The rapid development of SPE similar ICs and idea expressed by Moore’s Law, while no longer linear in its original IC applications, remains a relevant context for technological innovation. Even basic networking needs like the cords to connect different stations, routers, and synopses continue to be improved, reinvented, and revolutionized.
SPE is no endpoint in that regard. Already, some experts are beginning to predict speeds of SPE increasing to 1Gb/s in the near future. For AV and IT professionals, the increasing simplicity of the cables also comes with a continuous need to build nimble systems that can implement new technology innovations as they occur.
Cable Management as a Core Space Consideration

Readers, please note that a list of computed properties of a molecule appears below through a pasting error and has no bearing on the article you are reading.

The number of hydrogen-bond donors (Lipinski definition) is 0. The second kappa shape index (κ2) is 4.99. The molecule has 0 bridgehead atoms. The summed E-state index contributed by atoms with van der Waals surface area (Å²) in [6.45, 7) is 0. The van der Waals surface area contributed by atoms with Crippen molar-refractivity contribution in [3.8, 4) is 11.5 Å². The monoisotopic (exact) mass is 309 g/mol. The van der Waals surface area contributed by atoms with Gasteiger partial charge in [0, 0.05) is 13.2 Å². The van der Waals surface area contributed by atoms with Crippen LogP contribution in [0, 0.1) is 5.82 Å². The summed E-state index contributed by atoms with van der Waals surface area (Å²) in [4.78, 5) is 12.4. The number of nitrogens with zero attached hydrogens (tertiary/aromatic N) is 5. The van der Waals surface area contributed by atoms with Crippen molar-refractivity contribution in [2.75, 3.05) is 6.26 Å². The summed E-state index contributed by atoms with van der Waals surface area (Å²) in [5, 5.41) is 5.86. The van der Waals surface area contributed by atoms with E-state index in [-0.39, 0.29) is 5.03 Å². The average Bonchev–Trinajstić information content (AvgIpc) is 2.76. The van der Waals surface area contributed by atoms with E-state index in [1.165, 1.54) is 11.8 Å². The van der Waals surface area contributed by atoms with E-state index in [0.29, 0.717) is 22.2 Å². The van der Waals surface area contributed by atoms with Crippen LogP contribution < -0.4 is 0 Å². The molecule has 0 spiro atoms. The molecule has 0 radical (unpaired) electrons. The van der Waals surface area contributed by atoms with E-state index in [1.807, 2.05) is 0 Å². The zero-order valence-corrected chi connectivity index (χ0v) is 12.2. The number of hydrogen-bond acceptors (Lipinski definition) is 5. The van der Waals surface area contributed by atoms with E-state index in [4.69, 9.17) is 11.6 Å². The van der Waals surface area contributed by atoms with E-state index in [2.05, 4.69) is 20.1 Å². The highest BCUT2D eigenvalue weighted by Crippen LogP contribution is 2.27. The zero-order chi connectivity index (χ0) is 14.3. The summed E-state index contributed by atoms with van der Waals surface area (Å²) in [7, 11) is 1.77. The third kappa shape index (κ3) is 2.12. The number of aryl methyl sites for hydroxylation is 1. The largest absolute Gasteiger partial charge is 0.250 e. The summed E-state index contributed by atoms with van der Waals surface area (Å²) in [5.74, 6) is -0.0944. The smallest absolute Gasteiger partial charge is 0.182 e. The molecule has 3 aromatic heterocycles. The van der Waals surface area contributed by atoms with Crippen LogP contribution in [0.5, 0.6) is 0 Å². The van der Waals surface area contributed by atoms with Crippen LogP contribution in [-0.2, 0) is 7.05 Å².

In short, developments like SPE can make cable distribution much easier in the near future, and even the present. But they also showcase the enduring truth of Moore’s Law—shrinking cables will accommodate the need for more room for cables as IoT devices continue to come online at an ever-increasing pace.
This technological phenomenon also underscores the need to be ready for continuous adjustments and improvements while focusing on reuse. As the built environment becomes increasingly converged with technology, cable management will continue to be a priority in both functionality and design aesthetics.
Strategic cable management, through applications like raised floors, has to be a part of technological and space planning to account for these developments. It’s how forward-facing organizations can ensure they are well-prepared for continual innovations, staying ahead in competitive industries with changing hardware needs.